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Miscellaneous

 

(Background Music playing: Tama no Hitobito [People of Tama]) <bgsound src="tama.mp3" loop="infinite">

Books and It's Scanned Pics

There has been several books and magazines on Shinsengumi published since November-December last year. There are 3 official books with covers and information as below..please, click on the cover pic you'd like to see infos and scanned pics of:

                  
~thanks to Shin-chan for the book covers pics (except for the 4th cover pic)!!^o^~

Other Merchandise

Shinsengumi! Original Soundtrack
Released: February 21st, 2004
Price: 2800 yen [incl. tax]
Tracks:
1. Shippu Jinrai [Thunderstorm]
2. Shinsengumi! Main Theme
3. Toushiyakudou [A Warrior's Feeling]
4. Yoake [Dawn]
5. Shoudou [Movement]
6. Yuushi Sassou [The Yuusha(Hero)]
7. Tama no Hitobito [People of Tama]
8. Kinpaku [Tension]
9. Seishun Ouka [Singing The Phrases of Youth]
10. Shitsui [Dejection]
11. Deai [The Meet]
12. Shinsengumi! Main Theme ~Piano Version~
13. Koudou [Take of Action]
14. Haran no Jidai [Time of Trouble]
15. Koukai [Regret]
16. Makoto no Yuujou [True Friendship]
17. Gekizan [The Attack]
18. Ifuu Gaisen [The Wind That Returned with Triumph]
19. Makoto no Kokorozashi [The Faithful Death]
20. Sekinin [Responsibility]
21. Haisen [The Lost War]
22. Makoto no Ai [True Love]
23. Shinsengumi! Main Theme ~kikou Version~
 

Lyrics and Translations:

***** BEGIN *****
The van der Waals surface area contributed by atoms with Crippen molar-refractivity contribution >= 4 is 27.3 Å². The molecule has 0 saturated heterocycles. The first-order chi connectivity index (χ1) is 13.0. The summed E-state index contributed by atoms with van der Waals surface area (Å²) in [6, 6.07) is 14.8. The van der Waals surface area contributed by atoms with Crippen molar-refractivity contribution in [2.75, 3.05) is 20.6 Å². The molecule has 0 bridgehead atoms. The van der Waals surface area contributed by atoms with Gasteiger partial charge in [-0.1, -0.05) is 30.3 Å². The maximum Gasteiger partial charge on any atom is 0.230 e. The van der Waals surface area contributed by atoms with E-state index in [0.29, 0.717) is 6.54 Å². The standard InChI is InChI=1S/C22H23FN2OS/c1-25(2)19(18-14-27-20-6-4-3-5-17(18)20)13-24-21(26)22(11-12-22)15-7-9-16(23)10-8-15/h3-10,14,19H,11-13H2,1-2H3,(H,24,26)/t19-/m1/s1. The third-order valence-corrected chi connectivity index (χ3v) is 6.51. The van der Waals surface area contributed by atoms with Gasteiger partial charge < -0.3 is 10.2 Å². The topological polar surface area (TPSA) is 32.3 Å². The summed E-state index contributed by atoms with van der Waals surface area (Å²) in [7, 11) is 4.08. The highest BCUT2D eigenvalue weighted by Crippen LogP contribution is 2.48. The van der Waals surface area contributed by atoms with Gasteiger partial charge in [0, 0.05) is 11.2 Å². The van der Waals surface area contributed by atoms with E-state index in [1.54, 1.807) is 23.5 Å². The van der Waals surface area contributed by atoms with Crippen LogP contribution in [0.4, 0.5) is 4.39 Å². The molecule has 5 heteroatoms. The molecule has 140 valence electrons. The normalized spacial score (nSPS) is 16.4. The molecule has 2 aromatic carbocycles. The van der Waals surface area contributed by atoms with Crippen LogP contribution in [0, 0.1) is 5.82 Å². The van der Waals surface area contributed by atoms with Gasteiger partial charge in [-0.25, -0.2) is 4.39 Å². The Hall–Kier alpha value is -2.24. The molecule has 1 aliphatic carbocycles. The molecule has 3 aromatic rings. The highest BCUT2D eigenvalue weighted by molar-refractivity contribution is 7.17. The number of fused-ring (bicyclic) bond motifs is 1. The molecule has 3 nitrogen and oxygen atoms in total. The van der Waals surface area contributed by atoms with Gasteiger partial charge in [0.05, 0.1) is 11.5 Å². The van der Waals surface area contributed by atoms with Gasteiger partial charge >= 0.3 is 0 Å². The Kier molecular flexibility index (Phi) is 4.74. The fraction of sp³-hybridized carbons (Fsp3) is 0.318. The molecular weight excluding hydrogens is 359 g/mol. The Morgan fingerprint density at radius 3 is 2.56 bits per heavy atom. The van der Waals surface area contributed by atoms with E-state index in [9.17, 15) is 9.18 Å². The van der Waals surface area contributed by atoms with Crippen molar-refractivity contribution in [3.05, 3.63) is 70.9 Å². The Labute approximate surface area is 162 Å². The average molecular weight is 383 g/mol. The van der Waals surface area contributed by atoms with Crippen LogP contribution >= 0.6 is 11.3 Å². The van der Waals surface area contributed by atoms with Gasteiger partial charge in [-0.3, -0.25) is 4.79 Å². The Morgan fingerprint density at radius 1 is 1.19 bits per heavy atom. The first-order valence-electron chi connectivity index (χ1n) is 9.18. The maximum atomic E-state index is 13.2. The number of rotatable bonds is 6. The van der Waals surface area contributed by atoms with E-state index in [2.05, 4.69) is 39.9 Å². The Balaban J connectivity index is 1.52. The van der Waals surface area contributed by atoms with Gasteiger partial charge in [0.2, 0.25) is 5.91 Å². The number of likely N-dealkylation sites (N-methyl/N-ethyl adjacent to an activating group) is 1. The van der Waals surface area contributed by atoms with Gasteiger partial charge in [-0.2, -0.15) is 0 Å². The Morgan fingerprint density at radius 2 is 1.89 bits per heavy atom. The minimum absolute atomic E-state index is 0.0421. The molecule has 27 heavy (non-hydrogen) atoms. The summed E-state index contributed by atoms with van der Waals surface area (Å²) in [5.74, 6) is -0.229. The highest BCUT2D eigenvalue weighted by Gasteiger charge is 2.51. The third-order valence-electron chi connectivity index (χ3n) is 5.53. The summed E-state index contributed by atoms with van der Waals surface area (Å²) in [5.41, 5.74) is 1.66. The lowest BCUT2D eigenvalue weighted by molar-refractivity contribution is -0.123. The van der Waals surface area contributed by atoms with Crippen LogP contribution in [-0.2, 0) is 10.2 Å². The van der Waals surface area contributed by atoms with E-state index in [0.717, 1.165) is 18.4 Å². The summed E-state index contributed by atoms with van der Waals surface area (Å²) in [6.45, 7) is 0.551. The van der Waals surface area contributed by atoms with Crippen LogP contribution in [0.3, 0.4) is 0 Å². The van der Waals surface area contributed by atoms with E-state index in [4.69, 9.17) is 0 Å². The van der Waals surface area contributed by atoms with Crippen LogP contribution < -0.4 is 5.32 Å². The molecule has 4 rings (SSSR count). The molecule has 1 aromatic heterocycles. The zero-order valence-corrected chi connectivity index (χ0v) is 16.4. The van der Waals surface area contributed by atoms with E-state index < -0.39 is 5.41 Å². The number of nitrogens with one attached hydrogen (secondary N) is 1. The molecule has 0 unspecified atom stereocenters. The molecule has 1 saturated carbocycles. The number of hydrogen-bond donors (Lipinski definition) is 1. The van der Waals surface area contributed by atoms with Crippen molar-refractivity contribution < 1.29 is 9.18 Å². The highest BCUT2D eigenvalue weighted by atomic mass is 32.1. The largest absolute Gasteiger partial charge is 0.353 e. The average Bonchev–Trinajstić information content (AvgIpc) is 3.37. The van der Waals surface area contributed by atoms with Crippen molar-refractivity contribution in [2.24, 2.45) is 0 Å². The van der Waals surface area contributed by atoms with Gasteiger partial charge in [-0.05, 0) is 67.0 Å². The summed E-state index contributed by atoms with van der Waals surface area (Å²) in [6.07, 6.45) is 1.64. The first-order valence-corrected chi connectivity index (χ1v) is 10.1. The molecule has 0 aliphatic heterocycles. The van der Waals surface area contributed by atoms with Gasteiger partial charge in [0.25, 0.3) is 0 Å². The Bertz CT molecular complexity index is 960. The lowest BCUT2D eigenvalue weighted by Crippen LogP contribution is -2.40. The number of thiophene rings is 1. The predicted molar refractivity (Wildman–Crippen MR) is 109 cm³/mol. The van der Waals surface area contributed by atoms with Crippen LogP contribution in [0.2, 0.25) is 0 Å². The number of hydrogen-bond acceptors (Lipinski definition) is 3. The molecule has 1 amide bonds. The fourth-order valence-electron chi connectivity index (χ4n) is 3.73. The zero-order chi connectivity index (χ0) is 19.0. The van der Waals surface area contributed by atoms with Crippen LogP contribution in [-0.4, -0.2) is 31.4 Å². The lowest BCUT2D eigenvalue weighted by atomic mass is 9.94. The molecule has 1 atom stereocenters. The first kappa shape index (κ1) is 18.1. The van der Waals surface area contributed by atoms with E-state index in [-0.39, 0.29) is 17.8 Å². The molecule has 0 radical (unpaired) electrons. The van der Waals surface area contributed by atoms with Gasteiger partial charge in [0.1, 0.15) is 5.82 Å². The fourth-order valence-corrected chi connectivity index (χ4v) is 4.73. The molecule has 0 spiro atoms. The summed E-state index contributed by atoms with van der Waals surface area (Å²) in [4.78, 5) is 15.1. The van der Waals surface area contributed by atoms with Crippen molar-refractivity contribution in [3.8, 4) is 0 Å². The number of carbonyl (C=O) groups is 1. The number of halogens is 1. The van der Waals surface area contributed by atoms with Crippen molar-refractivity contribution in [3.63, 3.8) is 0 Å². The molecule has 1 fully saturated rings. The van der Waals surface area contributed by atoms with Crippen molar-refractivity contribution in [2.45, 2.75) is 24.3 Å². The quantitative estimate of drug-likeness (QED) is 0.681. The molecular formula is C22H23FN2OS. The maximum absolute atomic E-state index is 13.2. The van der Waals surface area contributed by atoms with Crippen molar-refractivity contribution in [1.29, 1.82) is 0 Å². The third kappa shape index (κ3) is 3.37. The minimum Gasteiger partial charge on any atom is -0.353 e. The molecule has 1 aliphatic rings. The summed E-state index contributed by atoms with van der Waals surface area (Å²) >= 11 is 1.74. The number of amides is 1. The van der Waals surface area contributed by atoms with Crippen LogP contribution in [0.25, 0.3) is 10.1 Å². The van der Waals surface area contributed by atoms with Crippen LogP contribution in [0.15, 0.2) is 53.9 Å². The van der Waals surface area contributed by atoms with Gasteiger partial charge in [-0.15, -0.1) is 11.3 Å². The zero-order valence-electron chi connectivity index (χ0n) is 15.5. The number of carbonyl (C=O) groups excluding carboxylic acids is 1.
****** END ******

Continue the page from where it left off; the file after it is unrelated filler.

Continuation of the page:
Shinsengumi! Main Theme by John Ken Nuzzo

Itoshiki tomo wa izukoni
Kono mi wa tsuyu to kietemo
Wasure wa senu atsuki omoi
Makoto no na ni tsunoishi
Tooi hi o ano hata ni takushita
Yume o...

My friend is somewhere off to an unknown place
And even if I myself disapear through the mist
I will not forget my dream
I will not forget the words "Makoto"
I will not forget the olden days
Where I wished upon that flag...

 

~pic and infos by Shin-chan~
~track list, lyrics and translations by Yuho~

 

Shinsengumi! JR Travel Guide and Pamphlet
Japan Rail (JR) has compiled a 24 page Shinsengumi Tour guide with maps & information of significant happenings, as well as shops, restaurants that are related to Shinsengumi.

   
~thanks to Shin-chan for the scanned pics and info~

 


~thanks to Shin-chan~

HelloKitty-Shinsengumi keychains!! Kawaiii!!!^.^
 


~thanks to Shin-chan~

Ultraman-Shinsengumi mugs! haha!
 

Articles on Shinsengumi!

Talent Yuuka (22) will be acting two different parts of a heroine in next year's NHK Taiga drama "shinsengumi!", announced at NHK in Shibuya district.
In one part, Yuuka will be acting as the lover, Miyuki Dayuu of Kondo Isami (played by Katori Shingo from SMAP). She will die in the first part of the drama. Then, her twin sister, Okou, will take over the second act. She will rescue Isami from unfortunate situations. This is the first time for Yuuka to participate in the Taiga drama, and the producer thought she would be the perfect role for the drama.
The last time when she collaborated with Katori Shingo was in TBS's drama "Love Story" with Nakayama Miho and Toyokawa Etsushi.
Other casts include: Eguchi Yousuke (35) as Sakamoto Ryuuma, Odagiri Jo (27) as Shinsengumi's third regime captain, DonDokoDon's Yamaguchi Tomomitsu (34) as 2nd captain, Kikukawa Rei (25) as Katsura Kogoro's lover.

Source: JPOPMusic.Com

 

MEDIA MIX